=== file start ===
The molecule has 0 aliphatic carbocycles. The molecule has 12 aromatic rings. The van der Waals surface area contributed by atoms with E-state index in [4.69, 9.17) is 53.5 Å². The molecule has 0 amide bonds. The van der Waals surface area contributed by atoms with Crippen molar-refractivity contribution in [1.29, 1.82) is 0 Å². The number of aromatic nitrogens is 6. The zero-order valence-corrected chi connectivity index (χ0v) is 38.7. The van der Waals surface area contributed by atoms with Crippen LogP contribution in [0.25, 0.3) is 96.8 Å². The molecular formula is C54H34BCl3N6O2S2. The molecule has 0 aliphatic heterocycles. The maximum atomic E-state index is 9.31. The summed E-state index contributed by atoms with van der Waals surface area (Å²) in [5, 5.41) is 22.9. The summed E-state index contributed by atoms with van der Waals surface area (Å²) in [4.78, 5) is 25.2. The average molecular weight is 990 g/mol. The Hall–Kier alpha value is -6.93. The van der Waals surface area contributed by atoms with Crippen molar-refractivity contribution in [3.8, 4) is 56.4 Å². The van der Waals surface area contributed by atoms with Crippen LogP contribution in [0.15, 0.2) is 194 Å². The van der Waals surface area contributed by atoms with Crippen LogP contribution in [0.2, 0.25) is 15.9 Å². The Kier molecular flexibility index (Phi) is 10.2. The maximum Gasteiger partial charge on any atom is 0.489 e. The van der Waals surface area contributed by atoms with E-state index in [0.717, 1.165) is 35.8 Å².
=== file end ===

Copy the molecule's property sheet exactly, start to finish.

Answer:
The molecule has 0 aliphatic carbocycles. The molecule has 12 aromatic rings. The van der Waals surface area contributed by atoms with E-state index in [4.69, 9.17) is 53.5 Å². The molecule has 0 amide bonds. The van der Waals surface area contributed by atoms with Crippen molar-refractivity contribution in [1.29, 1.82) is 0 Å². The number of aromatic nitrogens is 6. The zero-order valence-corrected chi connectivity index (χ0v) is 38.7. The van der Waals surface area contributed by atoms with Crippen LogP contribution in [0.25, 0.3) is 96.8 Å². The molecular formula is C54H34BCl3N6O2S2. The molecule has 0 aliphatic heterocycles. The maximum atomic E-state index is 9.31. The summed E-state index contributed by atoms with van der Waals surface area (Å²) in [5, 5.41) is 22.9. The summed E-state index contributed by atoms with van der Waals surface area (Å²) in [4.78, 5) is 25.2. The average molecular weight is 990 g/mol. The Hall–Kier alpha value is -6.93. The van der Waals surface area contributed by atoms with Crippen molar-refractivity contribution in [3.8, 4) is 56.4 Å². The van der Waals surface area contributed by atoms with Crippen LogP contribution in [0.15, 0.2) is 194 Å². The van der Waals surface area contributed by atoms with Crippen LogP contribution in [0.2, 0.25) is 15.9 Å². The Kier molecular flexibility index (Phi) is 10.2. The maximum Gasteiger partial charge on any atom is 0.489 e. The van der Waals surface area contributed by atoms with E-state index in [0.717, 1.165) is 35.8 Å².